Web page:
The Matrix (1999)

As I said in the Strapped post, one of my goals for Pride Month was to review The Matrix trilogy. Sure, it’s about a white cisgender guy who falls in love with a white cisgender girl, but the creators are trans women! Well, they are now; Mrs. Lana and Lily Wachowski didn’t write and direct The Matrix under those names, but we try not to deadname here, especially during Pride Month. So get ready for a week of trans philosophy! Or really one day of trans philosophy and two of “I think the overall message got a bit muddied as time and sequels went on.”

Do I really need to summarize The Matrix? Hasn’t everyone seen it already? It sure seemed like every DVD player in the early 2000’s came with a free copy of the film, but that’s probably not right. If you haven’t seen it by this point, there’s not really going to be anything I can say to change your mind (a position I also have for Donnie Darko and films like that). It’s become more meme than film, although the fast pace on the internet means I haven’t heard anyone say “I know kung fu” or “there is no spoon” in… well, a while. But just to cover my bases, Neo (Keanu Reeves) is The One who can fight the machines in control of the Matrix, keeping humanity in a dreamlike state, unaware of the real world. Trinity (Carrie Anne-Moss), Morpheus (Lawrence Fishburn), Agent Smith (Hugo Weaving), and all that.

Are you ready for a discussion on the philosophy of The Matrix so lengthy that if I put it up on YouTube, it’d be the length of a movie? Because I’m not! Philosophy was never a strong focus for me. The general concept of “you’re one of the few who really knows what’s going on” has been politicized on both sides, but the political leanings of the directors can be more or less gleaned by who they tell to fuck off. I probably had heard of Jean Baudrillard’s “Simulacra and Simulation”–a book the Wachowskis had the cast read–but I definitely haven’t read it. I’m pretty sure that René Descartes actually existed despite never having seen any concrete evidence with my own eyes. I can point out that life in the Matrix is similar to Plato’s Allegory of the Cave, where people who have spent their entire life in a cave watching shadows would probably have no real concept that what they’re seeing isn’t the “true reality.” I know that some believe there is a strong chance that we are all living in a highly advanced simulation of reality (hello again, Elon Musk) even though there is no proof of that, one way or the other. And I know that most movies say that artificial intelligence will kill us all, although I don’t think most of those films have us nuking the planet out of spite.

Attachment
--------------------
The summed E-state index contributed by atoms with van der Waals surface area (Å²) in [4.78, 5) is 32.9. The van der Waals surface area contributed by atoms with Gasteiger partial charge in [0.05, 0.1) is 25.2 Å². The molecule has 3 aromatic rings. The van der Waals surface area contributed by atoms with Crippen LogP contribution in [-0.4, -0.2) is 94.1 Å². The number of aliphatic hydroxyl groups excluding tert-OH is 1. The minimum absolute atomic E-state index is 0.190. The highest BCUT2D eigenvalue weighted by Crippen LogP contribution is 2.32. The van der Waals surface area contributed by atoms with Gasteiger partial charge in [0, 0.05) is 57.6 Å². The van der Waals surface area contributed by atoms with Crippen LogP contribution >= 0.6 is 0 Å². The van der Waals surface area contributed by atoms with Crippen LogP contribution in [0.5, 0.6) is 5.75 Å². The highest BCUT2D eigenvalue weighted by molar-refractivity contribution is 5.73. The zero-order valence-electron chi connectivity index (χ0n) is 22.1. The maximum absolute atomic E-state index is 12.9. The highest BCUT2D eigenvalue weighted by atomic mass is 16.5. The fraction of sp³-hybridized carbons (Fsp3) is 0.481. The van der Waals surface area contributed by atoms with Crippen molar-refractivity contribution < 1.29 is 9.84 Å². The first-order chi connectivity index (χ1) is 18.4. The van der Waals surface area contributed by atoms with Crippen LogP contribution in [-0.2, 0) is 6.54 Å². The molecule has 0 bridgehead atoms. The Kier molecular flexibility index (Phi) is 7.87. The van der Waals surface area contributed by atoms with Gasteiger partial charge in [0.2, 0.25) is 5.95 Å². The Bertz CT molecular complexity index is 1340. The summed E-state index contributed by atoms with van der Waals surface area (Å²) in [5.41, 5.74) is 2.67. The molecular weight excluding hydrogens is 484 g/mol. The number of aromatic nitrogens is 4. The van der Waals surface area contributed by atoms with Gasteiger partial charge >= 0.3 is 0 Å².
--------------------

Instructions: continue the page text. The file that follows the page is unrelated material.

No, what I want to talk about is the underlying trans feel of the film. Thomas Anderson became who he was always meant to be when he adopted the persona of Neo, even telling Agent Smith not to deadname him, more or less. “My name is Neo,” and he is a changed person, but transformed into the person he always was deep inside. Hell, it’s generally accepted that the minor character of Switch (Belinda McClory) was supposed to be a woman in the Matrix but played by a man in the real world. But was all this intentional? Was The Matrix always about trans identity?

The answer is… sort of? The Wachowskis have stated that it was not their overt intention to include that into the film, but as years went on and both siblings came out as trans women, the parallels were too obvious to ignore. So it most likely wasn’t a consciously decision, but, well… something the sisters always were deep inside. I am not trans, and I do not want to make a blanket statement for all trans people, but I do know several trans people who look back on their years before acknowledging their identity and say, “Oh, yeah, a lot of that makes sense now.” Tangentially, as a gay man I can say that there were definite signs of me not being fully straight well before I consciously realized it. And so it is with The Matrix, a movie that can be viewed as a trans allegory, making it a queer film.

The sequels, though… I think that message sort of fell by the wayside, but we’ll get to that soon enough.

Next: The Matrix: Reloaded

Follow Me Elsewhere


8 thoughts on “The Matrix (1999)

  1. Pingback: The Matrix Reloaded (2003) | Chwineka Watches

  2. Pingback: The Matrix Revolutions (2003) | Chwineka Watches

  3. Pingback: Strapped (2010) | Chwineka Watches

  4. Pingback: Event Horizon (1997) | Chwineka Watches

  5. Pingback: The Wolverine (2013) | Chwineka Watches

  6. Pingback: Django (2017) | Chwineka Watches

  7. Pingback: Far Sector #7 (Oct 2020) – Chwineka Reads

  8. Pingback: Far Sector #8 (Dec 2020) – Chwineka Reads

Leave a Reply

Fill in your details below or click an icon to log in: Logo

You are commenting using your account. Log Out /  Change )

Twitter picture

You are commenting using your Twitter account. Log Out /  Change )

Facebook photo

You are commenting using your Facebook account. Log Out /  Change )

Connecting to %s